Health Check: Malaria research aims to prevent disease's progression

Mosquitoes are seen inside a stock cage in a mosquito labaratory at the London School of Hygiene and Tropical Medicine in London. (AP Photo)

Dr. Jonathan Kurtis is not only the principle investigator in malaria research at Rhode Island Hospital, he's a survivor of the disease.

Kurtis got it when he was visiting Africa.

"You get cascading waves of fever, bone pain, myalgia, chills. It feels horrible," he said.

In some cases, it can affect your brain.

Kurtis embarked on the research with his wife, Dr. Jennifer Friedman.

"When you consider how we will become embroiled in conflicts where people are unhappy, and you're going to be unhappy if a quarter of your children are dying. It's really a phenomenal killing machine," Kurtis said.

It starts with a mosquito bite that unleashes a parasite which eventually infects red blood cells.

The research began in 2002 in Muheza, Tanzania, one of the highest risk areas for malaria in the world.

Almost 1,000 children were enrolled in the study and were monitored very closely. Researchers pulled and analyzed the blood plasma from 10 children who were very resistant to severe malaria and 10 children who were very susceptible to the disease.

"And then we did something I call DNA gymnastics," Kurtis said.

Through some fancy molecular biology, researchers were looking for the answer to the following question:

"What parasite genes encode parasite proteins that are only recognized by antibodies in the resistant kids sera but are not recognized by the antibodies that are in the susceptible kids sera," Kurtis said.

Researchers looked at 2 million genes and over time, narrowed it down to three. One of the genes, is the subject of Kurtis's work.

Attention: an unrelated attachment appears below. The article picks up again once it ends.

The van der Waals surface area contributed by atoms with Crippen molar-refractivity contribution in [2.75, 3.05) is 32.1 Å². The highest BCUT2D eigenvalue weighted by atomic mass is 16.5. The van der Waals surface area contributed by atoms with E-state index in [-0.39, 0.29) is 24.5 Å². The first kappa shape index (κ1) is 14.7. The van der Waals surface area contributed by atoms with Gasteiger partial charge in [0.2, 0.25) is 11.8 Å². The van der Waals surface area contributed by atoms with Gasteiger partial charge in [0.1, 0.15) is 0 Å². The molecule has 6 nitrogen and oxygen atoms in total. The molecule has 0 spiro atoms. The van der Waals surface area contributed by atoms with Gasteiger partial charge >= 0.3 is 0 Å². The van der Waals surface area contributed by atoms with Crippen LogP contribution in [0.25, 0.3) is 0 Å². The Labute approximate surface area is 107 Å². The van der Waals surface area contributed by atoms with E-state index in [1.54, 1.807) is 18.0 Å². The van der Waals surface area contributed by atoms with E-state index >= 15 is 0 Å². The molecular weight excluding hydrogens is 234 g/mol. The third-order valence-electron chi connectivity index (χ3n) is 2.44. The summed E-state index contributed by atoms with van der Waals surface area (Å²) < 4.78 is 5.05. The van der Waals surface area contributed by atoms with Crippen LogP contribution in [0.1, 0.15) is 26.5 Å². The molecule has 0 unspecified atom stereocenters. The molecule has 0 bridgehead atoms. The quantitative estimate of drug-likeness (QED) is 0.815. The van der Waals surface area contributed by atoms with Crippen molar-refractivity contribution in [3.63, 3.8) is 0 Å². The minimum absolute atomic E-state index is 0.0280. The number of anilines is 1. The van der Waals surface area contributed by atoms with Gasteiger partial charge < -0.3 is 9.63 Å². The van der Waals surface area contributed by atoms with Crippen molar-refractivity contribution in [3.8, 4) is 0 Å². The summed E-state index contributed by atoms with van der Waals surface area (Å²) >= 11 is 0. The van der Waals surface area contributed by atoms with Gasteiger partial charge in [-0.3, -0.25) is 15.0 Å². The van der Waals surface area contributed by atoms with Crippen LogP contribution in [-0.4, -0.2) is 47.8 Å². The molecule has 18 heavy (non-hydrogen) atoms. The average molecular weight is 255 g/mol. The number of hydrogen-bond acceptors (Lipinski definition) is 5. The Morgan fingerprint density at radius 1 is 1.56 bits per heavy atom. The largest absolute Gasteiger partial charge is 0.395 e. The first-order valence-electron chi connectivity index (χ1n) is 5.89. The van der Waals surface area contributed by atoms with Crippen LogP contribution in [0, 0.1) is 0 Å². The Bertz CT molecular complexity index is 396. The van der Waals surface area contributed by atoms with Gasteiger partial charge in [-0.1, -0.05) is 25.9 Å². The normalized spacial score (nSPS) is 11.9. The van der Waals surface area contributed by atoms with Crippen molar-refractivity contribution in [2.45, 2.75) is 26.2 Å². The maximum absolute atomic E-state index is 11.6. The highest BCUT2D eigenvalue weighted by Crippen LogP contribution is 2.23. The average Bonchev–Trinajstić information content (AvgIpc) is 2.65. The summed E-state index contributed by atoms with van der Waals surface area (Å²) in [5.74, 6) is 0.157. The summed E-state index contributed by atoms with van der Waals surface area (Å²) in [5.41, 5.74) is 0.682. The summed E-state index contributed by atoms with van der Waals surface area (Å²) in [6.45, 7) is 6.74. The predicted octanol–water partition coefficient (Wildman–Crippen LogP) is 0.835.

"It's called schizont egree antigen-1," he said.

They took the SEA-1 protein and validated in the lab. Post-doctoral fellow Dipak Raj took antibodies to the protein.

"And he added those antibodies to parasites in culture and he was watching, I say, their screams of anguish when the antibody lands on the parasite. It can't grow well. That was exciting," Kurtis said.

From there, the antibody was tested on mice. Another success, and then back to the field.

"We went back to the entire cohort of 1,000 kids almost and we measured antibodies to SEA. Children who had antibodies to SEA had zero cases of severe malaria. That was pretty cool," Kurtis said. "So it seems to control parasite density and therefore reduce the incidents almost to zero of severe malaria at least in this subset of children."

Kurtis said the research doesn't look to prevent the disease, but to prevent its progression.

The research was recently published in the journal Science.

Many other researchers were involved from NIH, Brown University, Boston Children's Hospital, Harvard University and the University of Washington in Seattle.